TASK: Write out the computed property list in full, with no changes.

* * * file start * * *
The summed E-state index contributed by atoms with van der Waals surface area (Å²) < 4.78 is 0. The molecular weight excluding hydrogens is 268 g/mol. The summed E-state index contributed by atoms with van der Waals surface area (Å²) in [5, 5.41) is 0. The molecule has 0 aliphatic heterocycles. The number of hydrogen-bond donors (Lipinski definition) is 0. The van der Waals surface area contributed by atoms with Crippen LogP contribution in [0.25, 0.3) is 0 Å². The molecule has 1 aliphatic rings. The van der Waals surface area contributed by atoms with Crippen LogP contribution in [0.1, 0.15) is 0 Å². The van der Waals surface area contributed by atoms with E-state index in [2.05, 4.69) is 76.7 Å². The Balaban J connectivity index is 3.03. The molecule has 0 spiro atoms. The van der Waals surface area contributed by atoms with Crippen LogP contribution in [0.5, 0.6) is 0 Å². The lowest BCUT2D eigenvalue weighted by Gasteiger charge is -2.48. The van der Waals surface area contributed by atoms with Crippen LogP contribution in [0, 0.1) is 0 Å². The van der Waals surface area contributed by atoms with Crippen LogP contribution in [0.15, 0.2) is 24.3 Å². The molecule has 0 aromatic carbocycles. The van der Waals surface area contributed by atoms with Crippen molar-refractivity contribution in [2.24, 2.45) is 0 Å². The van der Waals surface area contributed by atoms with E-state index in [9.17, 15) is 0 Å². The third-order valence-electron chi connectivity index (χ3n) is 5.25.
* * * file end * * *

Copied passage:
The summed E-state index contributed by atoms with van der Waals surface area (Å²) < 4.78 is 0. The molecular weight excluding hydrogens is 268 g/mol. The summed E-state index contributed by atoms with van der Waals surface area (Å²) in [5, 5.41) is 0. The molecule has 0 aliphatic heterocycles. The number of hydrogen-bond donors (Lipinski definition) is 0. The van der Waals surface area contributed by atoms with Crippen LogP contribution in [0.25, 0.3) is 0 Å². The molecule has 1 aliphatic rings. The van der Waals surface area contributed by atoms with Crippen LogP contribution in [0.1, 0.15) is 0 Å². The van der Waals surface area contributed by atoms with E-state index in [2.05, 4.69) is 76.7 Å². The Balaban J connectivity index is 3.03. The molecule has 0 spiro atoms. The van der Waals surface area contributed by atoms with Crippen LogP contribution in [0.5, 0.6) is 0 Å². The lowest BCUT2D eigenvalue weighted by Gasteiger charge is -2.48. The van der Waals surface area contributed by atoms with Crippen LogP contribution in [0, 0.1) is 0 Å². The van der Waals surface area contributed by atoms with Crippen LogP contribution in [0.15, 0.2) is 24.3 Å². The molecule has 0 aromatic carbocycles. The van der Waals surface area contributed by atoms with Crippen molar-refractivity contribution in [2.24, 2.45) is 0 Å². The van der Waals surface area contributed by atoms with E-state index in [9.17, 15) is 0 Å². The third-order valence-electron chi connectivity index (χ3n) is 5.25.